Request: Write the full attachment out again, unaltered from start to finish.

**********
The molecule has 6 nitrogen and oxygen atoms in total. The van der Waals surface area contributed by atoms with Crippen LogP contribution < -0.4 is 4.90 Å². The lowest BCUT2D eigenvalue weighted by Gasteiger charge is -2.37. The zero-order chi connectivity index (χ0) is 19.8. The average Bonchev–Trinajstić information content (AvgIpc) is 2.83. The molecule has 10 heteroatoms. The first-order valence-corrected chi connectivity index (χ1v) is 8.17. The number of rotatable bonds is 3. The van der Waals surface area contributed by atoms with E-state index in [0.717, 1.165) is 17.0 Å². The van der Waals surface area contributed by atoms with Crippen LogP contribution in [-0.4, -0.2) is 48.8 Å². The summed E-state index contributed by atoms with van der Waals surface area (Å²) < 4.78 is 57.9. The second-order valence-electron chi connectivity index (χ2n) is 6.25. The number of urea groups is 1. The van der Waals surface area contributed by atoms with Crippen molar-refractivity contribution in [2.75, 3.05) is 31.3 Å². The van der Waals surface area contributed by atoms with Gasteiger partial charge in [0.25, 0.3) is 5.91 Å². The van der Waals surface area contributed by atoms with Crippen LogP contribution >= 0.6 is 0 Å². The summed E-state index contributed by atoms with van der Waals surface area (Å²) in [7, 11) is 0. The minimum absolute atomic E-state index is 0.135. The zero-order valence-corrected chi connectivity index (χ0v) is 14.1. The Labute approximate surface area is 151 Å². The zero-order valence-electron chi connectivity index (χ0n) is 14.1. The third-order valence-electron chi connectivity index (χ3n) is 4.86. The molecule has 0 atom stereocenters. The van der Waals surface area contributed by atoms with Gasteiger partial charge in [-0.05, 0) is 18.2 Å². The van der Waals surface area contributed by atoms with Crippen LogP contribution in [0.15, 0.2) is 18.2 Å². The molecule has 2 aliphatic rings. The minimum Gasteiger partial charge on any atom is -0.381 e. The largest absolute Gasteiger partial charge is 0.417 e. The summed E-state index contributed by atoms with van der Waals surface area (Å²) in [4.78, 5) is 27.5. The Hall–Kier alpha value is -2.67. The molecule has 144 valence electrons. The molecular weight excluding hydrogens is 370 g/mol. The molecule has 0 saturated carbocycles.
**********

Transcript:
The molecule has 6 nitrogen and oxygen atoms in total. The van der Waals surface area contributed by atoms with Crippen LogP contribution < -0.4 is 4.90 Å². The lowest BCUT2D eigenvalue weighted by Gasteiger charge is -2.37. The zero-order chi connectivity index (χ0) is 19.8. The average Bonchev–Trinajstić information content (AvgIpc) is 2.83. The molecule has 10 heteroatoms. The first-order valence-corrected chi connectivity index (χ1v) is 8.17. The number of rotatable bonds is 3. The van der Waals surface area contributed by atoms with E-state index in [0.717, 1.165) is 17.0 Å². The van der Waals surface area contributed by atoms with Crippen LogP contribution in [-0.4, -0.2) is 48.8 Å². The summed E-state index contributed by atoms with van der Waals surface area (Å²) < 4.78 is 57.9. The second-order valence-electron chi connectivity index (χ2n) is 6.25. The number of urea groups is 1. The van der Waals surface area contributed by atoms with Crippen molar-refractivity contribution in [2.75, 3.05) is 31.3 Å². The van der Waals surface area contributed by atoms with Gasteiger partial charge in [0.25, 0.3) is 5.91 Å². The van der Waals surface area contributed by atoms with Crippen LogP contribution >= 0.6 is 0 Å². The summed E-state index contributed by atoms with van der Waals surface area (Å²) in [7, 11) is 0. The minimum absolute atomic E-state index is 0.135. The zero-order valence-corrected chi connectivity index (χ0v) is 14.1. The Labute approximate surface area is 151 Å². The zero-order valence-electron chi connectivity index (χ0n) is 14.1. The third-order valence-electron chi connectivity index (χ3n) is 4.86. The molecule has 0 atom stereocenters. The van der Waals surface area contributed by atoms with Gasteiger partial charge in [-0.05, 0) is 18.2 Å². The van der Waals surface area contributed by atoms with Crippen LogP contribution in [0.15, 0.2) is 18.2 Å². The molecule has 2 aliphatic rings. The minimum Gasteiger partial charge on any atom is -0.381 e. The largest absolute Gasteiger partial charge is 0.417 e. The summed E-state index contributed by atoms with van der Waals surface area (Å²) in [4.78, 5) is 27.5. The Hall–Kier alpha value is -2.67. The molecule has 144 valence electrons. The molecular weight excluding hydrogens is 370 g/mol. The molecule has 0 saturated carbocycles.